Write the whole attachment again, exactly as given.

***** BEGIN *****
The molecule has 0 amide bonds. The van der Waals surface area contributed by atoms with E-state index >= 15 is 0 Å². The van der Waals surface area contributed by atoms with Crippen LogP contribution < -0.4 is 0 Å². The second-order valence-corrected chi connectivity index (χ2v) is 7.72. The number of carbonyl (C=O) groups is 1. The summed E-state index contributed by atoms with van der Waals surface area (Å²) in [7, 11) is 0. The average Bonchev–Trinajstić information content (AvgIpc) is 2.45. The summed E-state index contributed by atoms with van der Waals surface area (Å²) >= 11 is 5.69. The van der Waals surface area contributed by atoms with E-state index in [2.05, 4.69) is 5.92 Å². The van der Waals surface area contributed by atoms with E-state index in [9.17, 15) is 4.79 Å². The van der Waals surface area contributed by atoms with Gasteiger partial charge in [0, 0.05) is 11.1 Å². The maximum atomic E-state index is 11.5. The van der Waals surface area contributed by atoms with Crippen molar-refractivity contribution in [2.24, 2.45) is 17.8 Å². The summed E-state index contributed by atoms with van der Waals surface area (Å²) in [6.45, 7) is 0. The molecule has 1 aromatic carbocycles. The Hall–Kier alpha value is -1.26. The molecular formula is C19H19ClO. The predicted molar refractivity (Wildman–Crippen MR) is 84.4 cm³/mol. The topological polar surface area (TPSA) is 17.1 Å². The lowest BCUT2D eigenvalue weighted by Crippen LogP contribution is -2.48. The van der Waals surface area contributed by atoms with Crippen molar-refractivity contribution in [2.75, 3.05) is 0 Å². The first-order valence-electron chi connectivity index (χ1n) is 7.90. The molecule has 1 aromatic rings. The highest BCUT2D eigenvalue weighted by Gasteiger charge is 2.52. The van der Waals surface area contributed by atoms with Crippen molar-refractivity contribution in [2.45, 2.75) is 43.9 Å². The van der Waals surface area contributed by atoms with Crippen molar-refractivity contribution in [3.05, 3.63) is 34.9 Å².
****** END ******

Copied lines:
The molecule has 0 amide bonds. The van der Waals surface area contributed by atoms with E-state index >= 15 is 0 Å². The van der Waals surface area contributed by atoms with Crippen LogP contribution < -0.4 is 0 Å². The second-order valence-corrected chi connectivity index (χ2v) is 7.72. The number of carbonyl (C=O) groups is 1. The summed E-state index contributed by atoms with van der Waals surface area (Å²) in [7, 11) is 0. The average Bonchev–Trinajstić information content (AvgIpc) is 2.45. The summed E-state index contributed by atoms with van der Waals surface area (Å²) >= 11 is 5.69. The van der Waals surface area contributed by atoms with E-state index in [2.05, 4.69) is 5.92 Å². The van der Waals surface area contributed by atoms with E-state index in [9.17, 15) is 4.79 Å². The van der Waals surface area contributed by atoms with Gasteiger partial charge in [0, 0.05) is 11.1 Å². The maximum atomic E-state index is 11.5. The van der Waals surface area contributed by atoms with Crippen molar-refractivity contribution in [2.24, 2.45) is 17.8 Å². The summed E-state index contributed by atoms with van der Waals surface area (Å²) in [6.45, 7) is 0. The molecule has 1 aromatic carbocycles. The Hall–Kier alpha value is -1.26. The molecular formula is C19H19ClO. The predicted molar refractivity (Wildman–Crippen MR) is 84.4 cm³/mol. The topological polar surface area (TPSA) is 17.1 Å². The lowest BCUT2D eigenvalue weighted by Crippen LogP contribution is -2.48. The van der Waals surface area contributed by atoms with Crippen molar-refractivity contribution in [2.75, 3.05) is 0 Å². The first-order valence-electron chi connectivity index (χ1n) is 7.90. The molecule has 1 aromatic rings. The highest BCUT2D eigenvalue weighted by Gasteiger charge is 2.52. The van der Waals surface area contributed by atoms with Crippen molar-refractivity contribution in [2.45, 2.75) is 43.9 Å². The van der Waals surface area contributed by atoms with Crippen molar-refractivity contribution in [3.05, 3.63) is 34.9 Å².